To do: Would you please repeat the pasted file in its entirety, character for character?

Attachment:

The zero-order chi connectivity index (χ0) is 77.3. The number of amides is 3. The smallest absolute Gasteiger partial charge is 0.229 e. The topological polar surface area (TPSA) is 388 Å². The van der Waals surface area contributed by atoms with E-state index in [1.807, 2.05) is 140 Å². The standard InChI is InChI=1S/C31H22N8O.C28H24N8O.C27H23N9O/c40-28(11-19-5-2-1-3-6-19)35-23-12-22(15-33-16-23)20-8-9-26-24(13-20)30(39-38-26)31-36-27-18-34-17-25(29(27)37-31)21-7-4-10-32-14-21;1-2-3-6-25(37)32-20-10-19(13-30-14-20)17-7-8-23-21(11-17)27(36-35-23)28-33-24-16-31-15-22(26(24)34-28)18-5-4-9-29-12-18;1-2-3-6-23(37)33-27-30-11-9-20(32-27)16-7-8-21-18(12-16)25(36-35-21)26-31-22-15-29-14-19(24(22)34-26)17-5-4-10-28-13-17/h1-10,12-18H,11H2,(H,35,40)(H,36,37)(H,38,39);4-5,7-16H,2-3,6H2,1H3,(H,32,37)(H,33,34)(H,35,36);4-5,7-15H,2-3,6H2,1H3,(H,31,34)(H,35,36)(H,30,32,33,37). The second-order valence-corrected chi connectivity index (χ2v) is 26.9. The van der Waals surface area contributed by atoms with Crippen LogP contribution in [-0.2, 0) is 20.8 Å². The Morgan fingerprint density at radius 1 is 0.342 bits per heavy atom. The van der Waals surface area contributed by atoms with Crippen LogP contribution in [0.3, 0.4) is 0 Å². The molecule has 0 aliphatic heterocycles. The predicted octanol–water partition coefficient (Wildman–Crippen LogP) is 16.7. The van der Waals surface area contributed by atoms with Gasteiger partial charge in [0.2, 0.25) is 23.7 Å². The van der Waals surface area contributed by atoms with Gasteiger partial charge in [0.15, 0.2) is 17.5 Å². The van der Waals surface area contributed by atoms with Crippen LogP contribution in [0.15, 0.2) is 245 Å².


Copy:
The zero-order chi connectivity index (χ0) is 77.3. The number of amides is 3. The smallest absolute Gasteiger partial charge is 0.229 e. The topological polar surface area (TPSA) is 388 Å². The van der Waals surface area contributed by atoms with E-state index in [1.807, 2.05) is 140 Å². The standard InChI is InChI=1S/C31H22N8O.C28H24N8O.C27H23N9O/c40-28(11-19-5-2-1-3-6-19)35-23-12-22(15-33-16-23)20-8-9-26-24(13-20)30(39-38-26)31-36-27-18-34-17-25(29(27)37-31)21-7-4-10-32-14-21;1-2-3-6-25(37)32-20-10-19(13-30-14-20)17-7-8-23-21(11-17)27(36-35-23)28-33-24-16-31-15-22(26(24)34-28)18-5-4-9-29-12-18;1-2-3-6-23(37)33-27-30-11-9-20(32-27)16-7-8-21-18(12-16)25(36-35-21)26-31-22-15-29-14-19(24(22)34-26)17-5-4-10-28-13-17/h1-10,12-18H,11H2,(H,35,40)(H,36,37)(H,38,39);4-5,7-16H,2-3,6H2,1H3,(H,32,37)(H,33,34)(H,35,36);4-5,7-15H,2-3,6H2,1H3,(H,31,34)(H,35,36)(H,30,32,33,37). The second-order valence-corrected chi connectivity index (χ2v) is 26.9. The van der Waals surface area contributed by atoms with Crippen LogP contribution in [-0.2, 0) is 20.8 Å². The Morgan fingerprint density at radius 1 is 0.342 bits per heavy atom. The van der Waals surface area contributed by atoms with Crippen LogP contribution in [0.3, 0.4) is 0 Å². The molecule has 0 aliphatic heterocycles. The predicted octanol–water partition coefficient (Wildman–Crippen LogP) is 16.7. The van der Waals surface area contributed by atoms with Gasteiger partial charge in [0.2, 0.25) is 23.7 Å². The van der Waals surface area contributed by atoms with Gasteiger partial charge in [0.15, 0.2) is 17.5 Å². The van der Waals surface area contributed by atoms with Crippen LogP contribution in [0.15, 0.2) is 245 Å².